The activities of the young war-bands were seasonal; during the rest of the year they lived within their households and communities, perhaps engaged in herding animals and other forms of farm labour. Such bands were mainly made up of younger sons, as inheritance was restricted to the oldest son. Thus, they formed a dynamic force that could be employed in pioneer migrations (Sergent 2003). Archaeological evidence of this institution has been documented in the Russian steppe from the Bronze Age onwards (Pike-Tay & Anthony 2016; Brown & Anthony in press).There is additional evidence to support the idea that males dominated the initial Yamnaya migrations and the formation of the early Corded Ware Culture: in burials from the earliest horizon, often with males, as in Tiefbrunn and Kujawy, there was no typical Corded Ware material culture. This was followed shortly afterwards by the deposit of A-type battle-axes in male burials, but there was as yet no pottery (Furholt 2014: 6, fig. 3). Corded Ware pottery appeared later in Northern Europe, and we may suggest that this did not happen until women with ceramic skills married into this culture and started to copy wooden, leather and woven containers in clay. This process began in the early phase both south and north of the Carpathians (Ivanova 2013; Frînculeasa et al. 2015)."
    We may also note that pastoral economies historically tend to dominate agrarian economies, as they are both more mobile and more warlike in their behaviour. Such a pattern of economic and social dominance, reflected in taking wives from farming cultures while sending young males in organised war-bands to settle in new territories, would explain both the genetic and linguistic dominance of the Yamnaya steppe migrations, the results of which we can observe to this day..

    How this can be seen as anything but institutionalized and ritualized violence is beyond me.
    https://www.cambridge.org/core/journ...0E/core-reader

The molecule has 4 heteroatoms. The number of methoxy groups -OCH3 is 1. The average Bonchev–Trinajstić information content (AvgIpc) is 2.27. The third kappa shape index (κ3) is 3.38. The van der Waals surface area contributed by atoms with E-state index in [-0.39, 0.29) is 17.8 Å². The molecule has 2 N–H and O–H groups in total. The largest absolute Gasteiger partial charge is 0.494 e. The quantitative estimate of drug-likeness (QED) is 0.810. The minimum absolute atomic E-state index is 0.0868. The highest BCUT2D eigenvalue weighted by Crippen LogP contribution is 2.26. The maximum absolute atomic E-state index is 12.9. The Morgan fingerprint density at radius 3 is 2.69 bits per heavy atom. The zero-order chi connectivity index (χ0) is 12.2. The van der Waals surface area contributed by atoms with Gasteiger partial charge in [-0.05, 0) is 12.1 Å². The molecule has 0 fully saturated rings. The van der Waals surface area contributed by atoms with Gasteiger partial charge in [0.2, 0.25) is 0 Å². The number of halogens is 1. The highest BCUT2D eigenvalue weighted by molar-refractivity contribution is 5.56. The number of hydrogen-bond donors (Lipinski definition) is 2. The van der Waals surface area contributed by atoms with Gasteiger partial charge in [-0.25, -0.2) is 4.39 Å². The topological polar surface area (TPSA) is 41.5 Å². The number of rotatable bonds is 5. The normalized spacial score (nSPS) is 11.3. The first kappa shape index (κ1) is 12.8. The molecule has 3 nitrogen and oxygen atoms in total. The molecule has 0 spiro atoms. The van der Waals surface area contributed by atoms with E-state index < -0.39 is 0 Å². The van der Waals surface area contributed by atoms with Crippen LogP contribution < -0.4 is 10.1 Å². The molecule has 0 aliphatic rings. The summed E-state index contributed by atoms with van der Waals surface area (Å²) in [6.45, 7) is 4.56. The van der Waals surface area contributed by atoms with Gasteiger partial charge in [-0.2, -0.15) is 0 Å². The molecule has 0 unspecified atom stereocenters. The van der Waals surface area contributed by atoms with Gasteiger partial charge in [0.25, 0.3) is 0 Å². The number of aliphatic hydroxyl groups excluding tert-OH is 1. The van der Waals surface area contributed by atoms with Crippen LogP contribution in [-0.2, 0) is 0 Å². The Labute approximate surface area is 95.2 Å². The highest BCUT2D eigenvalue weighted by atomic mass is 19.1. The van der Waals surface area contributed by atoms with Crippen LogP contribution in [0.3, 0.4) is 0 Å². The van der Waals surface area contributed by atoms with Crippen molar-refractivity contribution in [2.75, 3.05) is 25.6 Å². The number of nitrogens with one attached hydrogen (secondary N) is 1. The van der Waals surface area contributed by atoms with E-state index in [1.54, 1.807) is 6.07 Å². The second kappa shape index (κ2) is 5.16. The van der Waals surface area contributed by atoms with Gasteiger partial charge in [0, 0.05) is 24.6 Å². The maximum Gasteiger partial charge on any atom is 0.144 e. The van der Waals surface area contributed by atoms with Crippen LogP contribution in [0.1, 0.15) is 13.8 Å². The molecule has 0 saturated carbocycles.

There's also a paper from a much later period of the Indo-Iranians which does show better health and less evidence of violence. Of course, they were acquiring pasturage and encountering few adversaries, but of course, this has nothing to do with the original steppe peoples who entered Europe.
    "The low frequencies of violence-related trauma contrast sharply to the epidemic of skeletal violence observed during the Iron Age (8th-2nd centuries BC) at other regional sites, notably Aymyrlyg (Murphy, 2003). The paucity of weapon-related injuries among the Bronze Age groups may be the outcome of many factors. While weapons and chariots did exist, they could have had multi-functional contexts aside from warfare. Individuals killed in warfare may not be present if bodies were abandoned on battlefields or disposed of where the individual died. Alternatively, warfare may have involved the capture of humans in addition to material resources, such as herds or weapons, leaving no skeletal trace of physical violence (Martin, Harrod, & Fields, 2010; Wilkinson, 1997). Trauma analysis is further complicated by the lack of soft tissue, which is the target for those attempting to kill or immobilize their opponent (Judd, 2008; Judd & Redfern, 2012), and it is possible that violence-related injuries or burns sustained from metallurgy were absent because only the soft tissue was affected. The skeletal evidence for trauma is minimal at KA-5 and its contemporary sites, which may be partially attributed to the less than desirable preservation of the collections. Based on the skeletal material available, internal or external social tensions resulting in altercations are not supported."
    https://indo-european.eu/2018/04/fas...ian-territory/

    This is always the problem when there are discussions about the "steppe" people. No such discussion is fruitful unless you look at the context in terms of culture, time period, changing genetics and patterns of eating, etc.

    Oh, one further point about the paper's conclusion concerning the long length of time for "Neolithic" culture and presumably "y lines" to disappear. .It very much depends on the area. It disappeared in Britain in two to three centuries.
    practices shifted dramatically, a warrior classappeared, and there seems to have been asharp upsurge in lethal violence. “I’ve becomeincreasingly convinced there must have beena kind of genocide,” says Kristian Kristiansenat the University of Gothenburg, Sweden.